FIELD PostalCode LIKE Customer.PostalCode VALIDATE~
. . .
In contrast, the SmartDataObject d-custreverse.w generates the following include file:
 
dcustreverse.i
FIELD PostalCode LIKE Customer.PostalCode VALIDATE
FIELD State LIKE Customer.State VALIDATE~
FIELD City LIKE Customer.City VALIDATE~
FIELD Address LIKE Customer.Address VALIDATE~
FIELD Name LIKE Customer.Name VALIDATE~
. . .
In this example:
*A SmartDataBrowser built against the dcust.w SmartDataObject will not match the d-custreverse.w SmartDataObject. This is because the temp-table signature is used to determine compatibility and the order of the fields is different.
*A SmartDataViewer built against the dcust.w SmartDataObject will match the d-custreverse.w SmartDataObject. This is because the displayed field list is used to determine compatibility and the order of the fields does not matter, only their names and data types.
Using Data SmartLinks
Data in the form of field values is passed from one SmartObject to another using a Data SmartLink. A SmartDataObject can be a Data-Source for another object. It also can be a Data-Target, receiving a key value from another query object to use in opening a query. Visual objects such as SmartDataViewers and SmartDataBrowsers also can be Data-Targets. A SmartDataViewer as a Data-Target receives formatted column values from a SmartDataObject for display. A SmartDataBrowser as a Data-Target browses its Data-Source’s query and displays column values in its browse.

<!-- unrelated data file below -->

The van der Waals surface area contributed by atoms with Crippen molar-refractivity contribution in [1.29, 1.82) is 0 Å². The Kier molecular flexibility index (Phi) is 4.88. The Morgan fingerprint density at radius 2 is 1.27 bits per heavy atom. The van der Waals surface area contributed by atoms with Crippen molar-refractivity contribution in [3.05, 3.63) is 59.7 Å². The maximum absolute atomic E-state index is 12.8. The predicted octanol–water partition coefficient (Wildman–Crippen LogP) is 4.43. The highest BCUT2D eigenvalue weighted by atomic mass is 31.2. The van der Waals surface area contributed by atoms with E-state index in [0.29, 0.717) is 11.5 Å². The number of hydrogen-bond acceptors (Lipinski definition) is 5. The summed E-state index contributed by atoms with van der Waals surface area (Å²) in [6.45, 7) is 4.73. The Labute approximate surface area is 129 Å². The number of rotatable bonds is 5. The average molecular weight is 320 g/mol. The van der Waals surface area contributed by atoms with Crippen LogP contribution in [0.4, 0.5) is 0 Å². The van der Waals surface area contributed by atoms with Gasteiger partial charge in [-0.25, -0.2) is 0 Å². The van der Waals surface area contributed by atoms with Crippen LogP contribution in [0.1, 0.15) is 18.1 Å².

At design time, when you drop a SmartObject into an application, the AppBuilder’s Link Advisor assesses each SmartObject already in the application to determine whether it is suitable for a Data link connection with the new SmartObject and, if it is, it recommends the connection. It makes its assessment by examining the properties of each object to determine what columns it defines: a query object can be a Data-Source for another object only if it can supply one or more columns that the object could use as a key to open its own query.
In particular:
*A query object can be a Data-Source for a visual object such as a SmartDataViewer if all fields displayed by the SmartDataViewer are in the query object and all fields enabled in the SmartDataViewer are updateable in the Data-Source.
*A SmartDataBrowser can be a Data-Target only for a SmartDataObject with the same signature.
Note: Because of the flexibility of SmartObject combinations and the dynamic nature of queries, the Link Advisor might suggest possible links that are not desirable for your application. Always examine Link Advisor recommendations before accepting them. One way to avoid problems is to drop Data-Sources onto the design window before Data-Targets. When two objects can be linked in either direction, the Link Advisor assumes that the first object dropped into the application should be the Data-Source.